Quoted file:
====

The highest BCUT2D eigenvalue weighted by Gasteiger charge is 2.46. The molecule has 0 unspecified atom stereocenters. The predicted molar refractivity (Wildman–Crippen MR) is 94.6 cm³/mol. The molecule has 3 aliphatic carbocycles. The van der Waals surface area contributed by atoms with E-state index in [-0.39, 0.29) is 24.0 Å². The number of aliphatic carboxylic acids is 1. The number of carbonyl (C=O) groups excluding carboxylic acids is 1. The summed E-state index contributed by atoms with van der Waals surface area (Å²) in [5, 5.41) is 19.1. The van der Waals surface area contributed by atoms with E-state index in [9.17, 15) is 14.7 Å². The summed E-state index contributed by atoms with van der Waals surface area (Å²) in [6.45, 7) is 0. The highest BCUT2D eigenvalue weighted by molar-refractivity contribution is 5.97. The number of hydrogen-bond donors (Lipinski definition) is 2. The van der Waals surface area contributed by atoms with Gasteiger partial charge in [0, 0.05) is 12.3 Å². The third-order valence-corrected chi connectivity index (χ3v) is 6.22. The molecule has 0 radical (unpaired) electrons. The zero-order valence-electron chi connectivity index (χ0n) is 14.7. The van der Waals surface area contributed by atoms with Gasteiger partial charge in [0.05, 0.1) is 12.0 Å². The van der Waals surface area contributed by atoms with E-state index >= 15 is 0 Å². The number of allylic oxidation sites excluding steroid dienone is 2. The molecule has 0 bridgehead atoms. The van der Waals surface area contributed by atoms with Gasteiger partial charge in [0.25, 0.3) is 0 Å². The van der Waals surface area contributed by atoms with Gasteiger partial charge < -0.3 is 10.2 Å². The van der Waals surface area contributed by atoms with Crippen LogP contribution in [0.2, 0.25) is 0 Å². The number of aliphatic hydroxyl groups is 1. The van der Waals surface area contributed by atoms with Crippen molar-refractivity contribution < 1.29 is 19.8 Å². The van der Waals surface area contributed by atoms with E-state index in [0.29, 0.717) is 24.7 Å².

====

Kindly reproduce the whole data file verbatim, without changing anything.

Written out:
The highest BCUT2D eigenvalue weighted by Gasteiger charge is 2.46. The molecule has 0 unspecified atom stereocenters. The predicted molar refractivity (Wildman–Crippen MR) is 94.6 cm³/mol. The molecule has 3 aliphatic carbocycles. The van der Waals surface area contributed by atoms with E-state index in [-0.39, 0.29) is 24.0 Å². The number of aliphatic carboxylic acids is 1. The number of carbonyl (C=O) groups excluding carboxylic acids is 1. The summed E-state index contributed by atoms with van der Waals surface area (Å²) in [5, 5.41) is 19.1. The van der Waals surface area contributed by atoms with E-state index in [9.17, 15) is 14.7 Å². The summed E-state index contributed by atoms with van der Waals surface area (Å²) in [6.45, 7) is 0. The highest BCUT2D eigenvalue weighted by molar-refractivity contribution is 5.97. The number of hydrogen-bond donors (Lipinski definition) is 2. The van der Waals surface area contributed by atoms with Gasteiger partial charge in [0, 0.05) is 12.3 Å². The third-order valence-corrected chi connectivity index (χ3v) is 6.22. The molecule has 0 radical (unpaired) electrons. The zero-order valence-electron chi connectivity index (χ0n) is 14.7. The van der Waals surface area contributed by atoms with Gasteiger partial charge in [0.05, 0.1) is 12.0 Å². The van der Waals surface area contributed by atoms with E-state index >= 15 is 0 Å². The number of allylic oxidation sites excluding steroid dienone is 2. The molecule has 0 bridgehead atoms. The van der Waals surface area contributed by atoms with Gasteiger partial charge in [0.25, 0.3) is 0 Å². The van der Waals surface area contributed by atoms with Gasteiger partial charge < -0.3 is 10.2 Å². The van der Waals surface area contributed by atoms with Crippen LogP contribution in [0.2, 0.25) is 0 Å². The number of aliphatic hydroxyl groups is 1. The van der Waals surface area contributed by atoms with Crippen molar-refractivity contribution < 1.29 is 19.8 Å². The van der Waals surface area contributed by atoms with E-state index in [0.29, 0.717) is 24.7 Å².